A Jennifer Lawrence movie is always going to be something of a big deal. But a Jennifer Lawrence prestige picture from an A-list director is something cinephiles salivate over. That’s why her work with Oscar-nominated filmmaker Darren Aronofsky has people so excited.
For Lawrence, the upcoming mother! is an opportunity to get back in the win column as none of her films since 2014’s X-Men: Days of Future Past have quite connected. The fall release date also puts her squarely in the Oscars race and keeps her performance fresh in the minds of voters. For Aronofsky, mother! is an opportunity to explore an entirely new genre and remind people he’s still got it after three years away from the big screen. It’s an exciting endeavor on all fronts, but it’s also a risk.
Will audiences turn out for more horror just one week after It drops? Will Aronofsky’s dense material be accessible enough for casual moviegoers? Is the bold and ambitious undertaking even good? Here’s what the critics are saying.
THR‘s Todd McCarthy:
“To be sure, readings of the film will vary; some critics will try to decipher its writer-director’s attitude, while the public will mostly respond to the ghoulish twists and kicks, of which there are plenty. From a dramatic point of view, there are several gaping holes, notably the unexplained disappearances of certain characters, and cheap dramaturgical conveniences, such as the absence of outside-world lifelines like phones and cars and the willingness of mother to go along with what’s happening for far too long. But these are par-for-the course issues in such fare.”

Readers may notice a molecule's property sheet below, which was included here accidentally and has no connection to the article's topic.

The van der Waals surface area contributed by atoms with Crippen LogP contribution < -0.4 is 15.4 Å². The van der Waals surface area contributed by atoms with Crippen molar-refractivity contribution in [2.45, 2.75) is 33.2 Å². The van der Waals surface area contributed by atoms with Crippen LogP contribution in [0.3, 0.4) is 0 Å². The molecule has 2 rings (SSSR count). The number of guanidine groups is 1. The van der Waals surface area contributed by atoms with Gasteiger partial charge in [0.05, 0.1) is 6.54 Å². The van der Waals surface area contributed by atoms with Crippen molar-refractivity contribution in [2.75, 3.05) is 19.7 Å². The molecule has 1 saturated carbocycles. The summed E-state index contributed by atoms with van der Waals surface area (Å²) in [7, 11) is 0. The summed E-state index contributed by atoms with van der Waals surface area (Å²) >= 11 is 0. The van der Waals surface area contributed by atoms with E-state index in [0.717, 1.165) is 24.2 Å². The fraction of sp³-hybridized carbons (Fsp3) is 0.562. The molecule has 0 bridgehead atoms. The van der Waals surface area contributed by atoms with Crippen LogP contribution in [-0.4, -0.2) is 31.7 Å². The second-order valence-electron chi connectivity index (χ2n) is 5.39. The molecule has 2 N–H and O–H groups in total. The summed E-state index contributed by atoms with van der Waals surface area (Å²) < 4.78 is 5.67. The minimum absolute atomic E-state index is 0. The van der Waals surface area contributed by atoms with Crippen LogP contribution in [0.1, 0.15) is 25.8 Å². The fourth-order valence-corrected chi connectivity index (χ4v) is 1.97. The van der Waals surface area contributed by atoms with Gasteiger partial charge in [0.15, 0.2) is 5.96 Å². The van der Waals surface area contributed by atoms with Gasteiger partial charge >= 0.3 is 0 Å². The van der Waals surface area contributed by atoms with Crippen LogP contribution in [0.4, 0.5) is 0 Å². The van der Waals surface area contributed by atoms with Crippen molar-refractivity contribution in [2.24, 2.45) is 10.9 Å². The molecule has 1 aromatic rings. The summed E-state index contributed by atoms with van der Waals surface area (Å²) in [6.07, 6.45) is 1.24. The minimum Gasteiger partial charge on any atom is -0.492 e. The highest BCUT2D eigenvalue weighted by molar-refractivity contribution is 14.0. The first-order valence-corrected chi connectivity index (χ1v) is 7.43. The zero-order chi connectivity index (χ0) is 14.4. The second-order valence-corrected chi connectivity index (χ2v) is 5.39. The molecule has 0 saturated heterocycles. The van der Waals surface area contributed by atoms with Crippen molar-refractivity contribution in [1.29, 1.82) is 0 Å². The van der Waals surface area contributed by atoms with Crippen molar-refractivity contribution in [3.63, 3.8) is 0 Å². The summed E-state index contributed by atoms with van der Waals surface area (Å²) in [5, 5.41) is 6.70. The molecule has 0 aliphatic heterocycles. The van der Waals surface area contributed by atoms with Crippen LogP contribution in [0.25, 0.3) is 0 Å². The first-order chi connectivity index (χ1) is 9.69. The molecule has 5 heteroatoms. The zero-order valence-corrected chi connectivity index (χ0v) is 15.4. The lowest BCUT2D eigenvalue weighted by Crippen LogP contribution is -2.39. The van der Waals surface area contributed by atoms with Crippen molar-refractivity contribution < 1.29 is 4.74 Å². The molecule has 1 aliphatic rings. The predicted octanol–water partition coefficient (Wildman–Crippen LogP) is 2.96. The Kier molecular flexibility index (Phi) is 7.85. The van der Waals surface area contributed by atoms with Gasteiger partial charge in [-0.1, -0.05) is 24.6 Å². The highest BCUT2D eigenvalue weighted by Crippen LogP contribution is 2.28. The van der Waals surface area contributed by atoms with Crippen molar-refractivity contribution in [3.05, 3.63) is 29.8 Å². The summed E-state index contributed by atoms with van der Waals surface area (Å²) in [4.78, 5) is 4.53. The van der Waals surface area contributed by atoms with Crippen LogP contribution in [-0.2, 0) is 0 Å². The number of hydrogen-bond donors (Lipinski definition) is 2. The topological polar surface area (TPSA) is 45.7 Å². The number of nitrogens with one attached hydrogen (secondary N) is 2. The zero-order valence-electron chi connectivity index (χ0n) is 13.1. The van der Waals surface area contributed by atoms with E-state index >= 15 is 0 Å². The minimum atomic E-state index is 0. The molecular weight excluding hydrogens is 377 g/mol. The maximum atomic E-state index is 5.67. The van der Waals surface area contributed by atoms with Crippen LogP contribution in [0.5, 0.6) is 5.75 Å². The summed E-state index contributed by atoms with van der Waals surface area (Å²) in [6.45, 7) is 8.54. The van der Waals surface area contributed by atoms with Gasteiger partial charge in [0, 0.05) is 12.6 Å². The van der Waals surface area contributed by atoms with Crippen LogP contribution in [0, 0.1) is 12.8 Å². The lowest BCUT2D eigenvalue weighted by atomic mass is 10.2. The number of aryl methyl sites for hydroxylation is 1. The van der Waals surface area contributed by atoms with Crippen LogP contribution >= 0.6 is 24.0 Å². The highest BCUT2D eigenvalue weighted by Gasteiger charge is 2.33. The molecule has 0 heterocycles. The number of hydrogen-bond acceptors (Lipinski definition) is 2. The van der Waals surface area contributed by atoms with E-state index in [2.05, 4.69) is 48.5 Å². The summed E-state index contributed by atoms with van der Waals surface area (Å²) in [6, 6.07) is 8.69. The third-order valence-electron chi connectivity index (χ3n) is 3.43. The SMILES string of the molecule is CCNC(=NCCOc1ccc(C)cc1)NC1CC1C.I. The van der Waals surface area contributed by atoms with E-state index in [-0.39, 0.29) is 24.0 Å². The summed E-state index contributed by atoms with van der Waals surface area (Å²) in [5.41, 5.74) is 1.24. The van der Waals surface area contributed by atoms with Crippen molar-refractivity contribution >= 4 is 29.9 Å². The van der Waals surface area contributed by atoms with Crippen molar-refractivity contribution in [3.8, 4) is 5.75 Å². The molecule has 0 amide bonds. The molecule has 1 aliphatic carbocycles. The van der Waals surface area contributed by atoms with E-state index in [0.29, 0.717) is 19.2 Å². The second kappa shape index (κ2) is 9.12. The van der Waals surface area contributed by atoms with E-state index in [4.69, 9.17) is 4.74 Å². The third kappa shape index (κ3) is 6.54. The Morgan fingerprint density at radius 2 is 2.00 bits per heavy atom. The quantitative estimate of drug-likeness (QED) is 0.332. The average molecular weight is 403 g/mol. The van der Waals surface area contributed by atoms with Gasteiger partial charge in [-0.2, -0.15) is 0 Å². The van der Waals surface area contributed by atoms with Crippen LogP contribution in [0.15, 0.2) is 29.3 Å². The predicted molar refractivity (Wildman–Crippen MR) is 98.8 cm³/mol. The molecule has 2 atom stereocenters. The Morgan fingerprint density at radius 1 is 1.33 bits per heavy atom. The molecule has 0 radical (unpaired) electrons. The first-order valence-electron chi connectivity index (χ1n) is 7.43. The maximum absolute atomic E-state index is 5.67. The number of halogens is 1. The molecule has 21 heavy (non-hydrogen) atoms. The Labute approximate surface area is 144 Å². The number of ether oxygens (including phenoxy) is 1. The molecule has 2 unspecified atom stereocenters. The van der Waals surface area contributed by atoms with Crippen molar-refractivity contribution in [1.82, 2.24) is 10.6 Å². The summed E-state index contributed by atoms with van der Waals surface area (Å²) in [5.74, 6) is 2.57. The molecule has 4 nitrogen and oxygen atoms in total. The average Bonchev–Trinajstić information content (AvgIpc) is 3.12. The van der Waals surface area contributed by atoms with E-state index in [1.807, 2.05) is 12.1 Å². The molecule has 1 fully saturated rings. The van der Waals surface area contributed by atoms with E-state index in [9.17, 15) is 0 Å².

Indiewire‘s Ben Croll:
“Aronofsky doesn’t lean towards claustrophobia. He externalizes his lead character’s horror into the foundations of the very house. The house bleeds, it has oddly human-looking orifices, it has a beating heart. Aronofsky sends his characters into a nightmarish dreamscape that grows and evolves, particularly in the bonkers last third, which builds in pitch, scope, and sheer cinematic audacity, picking up overt religious and political resonances.”
Deadline‘s Nancy Tartaglione:
“The movie is clearly a thinker, because what follows is at turns a metaphor for a crumbling world, and a deep and personal reflection on the creative process, full of apocalypse imagery and echoes of Goya and Bosch. Tweets reflected a sense that mother! might have to sit with viewers to be fully understood.”
The Daily Beast‘s Marlow Stern:
“…Aronofsky’s film is ultimately concerned with the parasitic nature of the male artist; how he drains the lifeblood from all those around him in the name of creativity and ego fuel. In that sense, it’s a remarkably self-absorbed film, and one that, allegorical or not, feels like an agonized mea culpa from the artist (Aronofsky) to those in his personal orbit.”
mother! will arrive in theaters on September 15.